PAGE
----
• Mixing is very important and lots of it to bring the temperature even throughout the chocolate. The temperature should now be 31-32°C; this is called the working temperature.

• To check if the chocolate is tempered, dip the end of your palette knife into the chocolate and place aside to set. If the chocolate sets with a shine and is crisp then you have tempered your chocolate perfectly.

• If the chocolate is streaky, grainy or dull then there are a few ways to determine what has happened. The temperature of the chocolate may still be too high and you may need to re-temper on the marble slab briefly.

• You may need to continue mixing to emulsify the chocolate together or you may have not melted your chocolate sufficiently at the beginning.

• Once you have your bowl of tempered chocolate it is ready to use but you must maintain the working temperature by warming briefly on the bain marie.

Tempering with different types of chocolate

You will need to adapt your tempering temperatures depending on the type of chocolate that you are using.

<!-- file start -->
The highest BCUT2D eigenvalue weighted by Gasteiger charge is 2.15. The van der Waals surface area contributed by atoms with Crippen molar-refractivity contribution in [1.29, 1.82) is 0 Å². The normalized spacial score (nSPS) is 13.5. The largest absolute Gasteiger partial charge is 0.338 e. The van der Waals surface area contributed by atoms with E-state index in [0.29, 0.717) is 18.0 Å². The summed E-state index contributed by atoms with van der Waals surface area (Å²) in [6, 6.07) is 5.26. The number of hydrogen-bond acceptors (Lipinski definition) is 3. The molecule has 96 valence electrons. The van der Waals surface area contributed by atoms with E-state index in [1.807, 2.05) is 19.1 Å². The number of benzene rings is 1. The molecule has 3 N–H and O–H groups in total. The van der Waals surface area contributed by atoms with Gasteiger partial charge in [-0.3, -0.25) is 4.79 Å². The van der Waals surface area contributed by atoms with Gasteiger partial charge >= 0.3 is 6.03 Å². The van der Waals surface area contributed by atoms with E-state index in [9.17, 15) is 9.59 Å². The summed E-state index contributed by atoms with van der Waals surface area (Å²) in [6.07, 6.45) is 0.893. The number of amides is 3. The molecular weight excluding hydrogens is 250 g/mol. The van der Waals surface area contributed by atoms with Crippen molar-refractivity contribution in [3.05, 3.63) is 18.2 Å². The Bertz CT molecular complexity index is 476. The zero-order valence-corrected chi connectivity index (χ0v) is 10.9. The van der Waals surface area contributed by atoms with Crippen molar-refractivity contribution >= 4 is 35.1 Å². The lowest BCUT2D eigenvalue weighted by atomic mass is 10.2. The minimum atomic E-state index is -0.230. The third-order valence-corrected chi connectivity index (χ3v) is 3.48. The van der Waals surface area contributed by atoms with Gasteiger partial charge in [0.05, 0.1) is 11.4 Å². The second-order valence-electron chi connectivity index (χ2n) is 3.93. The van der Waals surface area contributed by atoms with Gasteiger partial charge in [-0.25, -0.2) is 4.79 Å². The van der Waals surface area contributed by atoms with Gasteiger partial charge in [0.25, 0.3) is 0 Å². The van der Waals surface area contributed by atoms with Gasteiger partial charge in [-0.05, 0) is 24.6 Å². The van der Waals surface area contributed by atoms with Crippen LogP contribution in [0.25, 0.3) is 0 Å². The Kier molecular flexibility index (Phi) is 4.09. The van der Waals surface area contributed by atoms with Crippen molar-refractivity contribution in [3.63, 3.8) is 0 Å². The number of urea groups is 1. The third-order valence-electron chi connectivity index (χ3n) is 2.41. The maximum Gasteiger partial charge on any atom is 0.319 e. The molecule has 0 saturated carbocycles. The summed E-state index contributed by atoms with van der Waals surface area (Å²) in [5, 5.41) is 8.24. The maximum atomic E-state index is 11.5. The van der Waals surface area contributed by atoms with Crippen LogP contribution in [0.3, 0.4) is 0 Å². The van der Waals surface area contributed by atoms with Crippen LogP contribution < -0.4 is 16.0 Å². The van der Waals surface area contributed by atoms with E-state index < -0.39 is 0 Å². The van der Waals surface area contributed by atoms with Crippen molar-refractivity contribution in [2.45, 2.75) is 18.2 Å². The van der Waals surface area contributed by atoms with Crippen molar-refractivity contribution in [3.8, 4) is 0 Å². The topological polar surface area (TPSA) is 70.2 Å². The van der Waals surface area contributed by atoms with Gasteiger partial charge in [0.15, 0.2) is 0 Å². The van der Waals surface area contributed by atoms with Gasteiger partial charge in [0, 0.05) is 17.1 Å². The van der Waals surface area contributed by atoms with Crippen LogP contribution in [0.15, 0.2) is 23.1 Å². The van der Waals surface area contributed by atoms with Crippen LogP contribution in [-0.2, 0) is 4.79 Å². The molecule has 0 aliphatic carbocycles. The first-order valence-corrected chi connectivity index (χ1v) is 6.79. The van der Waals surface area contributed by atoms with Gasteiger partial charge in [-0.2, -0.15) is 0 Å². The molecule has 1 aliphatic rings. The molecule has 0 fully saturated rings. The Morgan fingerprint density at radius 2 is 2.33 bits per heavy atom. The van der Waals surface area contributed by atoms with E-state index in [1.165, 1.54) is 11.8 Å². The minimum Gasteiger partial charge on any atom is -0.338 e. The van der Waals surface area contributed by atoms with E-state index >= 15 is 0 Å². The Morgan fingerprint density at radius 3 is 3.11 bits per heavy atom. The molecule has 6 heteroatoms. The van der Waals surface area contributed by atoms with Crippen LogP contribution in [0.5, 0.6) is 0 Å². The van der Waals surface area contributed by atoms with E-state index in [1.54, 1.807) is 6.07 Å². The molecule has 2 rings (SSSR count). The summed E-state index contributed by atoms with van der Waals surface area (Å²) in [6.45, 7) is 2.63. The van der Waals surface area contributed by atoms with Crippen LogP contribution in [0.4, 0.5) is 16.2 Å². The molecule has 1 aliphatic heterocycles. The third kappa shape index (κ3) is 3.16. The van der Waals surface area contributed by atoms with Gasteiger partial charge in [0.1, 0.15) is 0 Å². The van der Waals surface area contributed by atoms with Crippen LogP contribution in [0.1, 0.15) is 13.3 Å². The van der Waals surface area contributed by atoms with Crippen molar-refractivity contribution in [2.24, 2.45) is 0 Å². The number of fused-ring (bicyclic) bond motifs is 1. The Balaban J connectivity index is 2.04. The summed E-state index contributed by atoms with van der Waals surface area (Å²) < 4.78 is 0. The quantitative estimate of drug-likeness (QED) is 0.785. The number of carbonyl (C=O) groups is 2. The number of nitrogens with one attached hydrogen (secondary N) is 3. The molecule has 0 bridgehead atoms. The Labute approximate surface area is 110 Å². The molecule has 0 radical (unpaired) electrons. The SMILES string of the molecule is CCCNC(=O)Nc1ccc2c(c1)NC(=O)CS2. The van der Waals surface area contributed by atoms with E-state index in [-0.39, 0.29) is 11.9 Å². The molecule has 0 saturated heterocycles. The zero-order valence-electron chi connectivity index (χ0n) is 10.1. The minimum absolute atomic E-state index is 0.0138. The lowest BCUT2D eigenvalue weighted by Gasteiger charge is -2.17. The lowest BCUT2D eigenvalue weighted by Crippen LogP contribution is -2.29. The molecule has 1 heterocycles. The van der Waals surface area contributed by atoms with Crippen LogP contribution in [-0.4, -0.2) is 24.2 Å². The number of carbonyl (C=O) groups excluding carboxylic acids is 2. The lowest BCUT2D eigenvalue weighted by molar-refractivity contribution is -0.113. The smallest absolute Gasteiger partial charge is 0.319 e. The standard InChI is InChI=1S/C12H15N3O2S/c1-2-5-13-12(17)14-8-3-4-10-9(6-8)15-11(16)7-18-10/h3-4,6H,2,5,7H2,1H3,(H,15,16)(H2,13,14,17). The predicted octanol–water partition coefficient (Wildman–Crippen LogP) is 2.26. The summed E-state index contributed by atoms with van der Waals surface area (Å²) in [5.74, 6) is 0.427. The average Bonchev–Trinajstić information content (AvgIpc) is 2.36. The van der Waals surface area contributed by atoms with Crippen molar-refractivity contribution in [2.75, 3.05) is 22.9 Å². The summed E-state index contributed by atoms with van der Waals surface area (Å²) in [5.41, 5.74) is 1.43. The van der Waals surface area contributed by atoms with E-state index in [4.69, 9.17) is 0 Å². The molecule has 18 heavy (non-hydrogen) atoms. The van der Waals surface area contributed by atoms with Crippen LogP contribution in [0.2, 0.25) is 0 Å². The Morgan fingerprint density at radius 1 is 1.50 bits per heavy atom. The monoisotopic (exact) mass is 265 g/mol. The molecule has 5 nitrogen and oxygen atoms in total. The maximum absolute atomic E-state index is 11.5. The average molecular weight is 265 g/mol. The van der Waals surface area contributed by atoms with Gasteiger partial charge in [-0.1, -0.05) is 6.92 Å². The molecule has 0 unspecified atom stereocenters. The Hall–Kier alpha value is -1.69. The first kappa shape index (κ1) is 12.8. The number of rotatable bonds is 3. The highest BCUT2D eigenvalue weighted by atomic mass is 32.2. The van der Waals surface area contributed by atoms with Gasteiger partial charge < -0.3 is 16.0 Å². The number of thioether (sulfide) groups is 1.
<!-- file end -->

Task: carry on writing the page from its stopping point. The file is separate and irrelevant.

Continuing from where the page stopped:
The guide below will help you adapt your tempering method to suit different chocolate types:

If you have a taste for chocolate, why not try a few more of Paul A. Young’s chocolate recipe on BakingMad.com.
Easter Simnel Brownie
Triple Sweet Truffles
Caramel Bomb

Or alternatively visit one of Paul’s shops in London for an indulgent chocolate fix (http://www.paulayoung.co.uk/).

The Big Breakfast Challenge

group shot Since it’s National Breakfast Week and frankly we love any excuse to get baking at BakingMad.com HQ, I took it upon myself to throw down the breakfast gauntlet and challenge my comrades; Gina and Katie to The Big Breakfast challenge.

So the rules were as follows; each contender could select one of Allinson’s simple (and delicious) sweet dough breakfast recipes and must complete the recipe to the best of their ability, in order for us to enjoy a yummy breakfast/brunch together (all in the name of work of course!)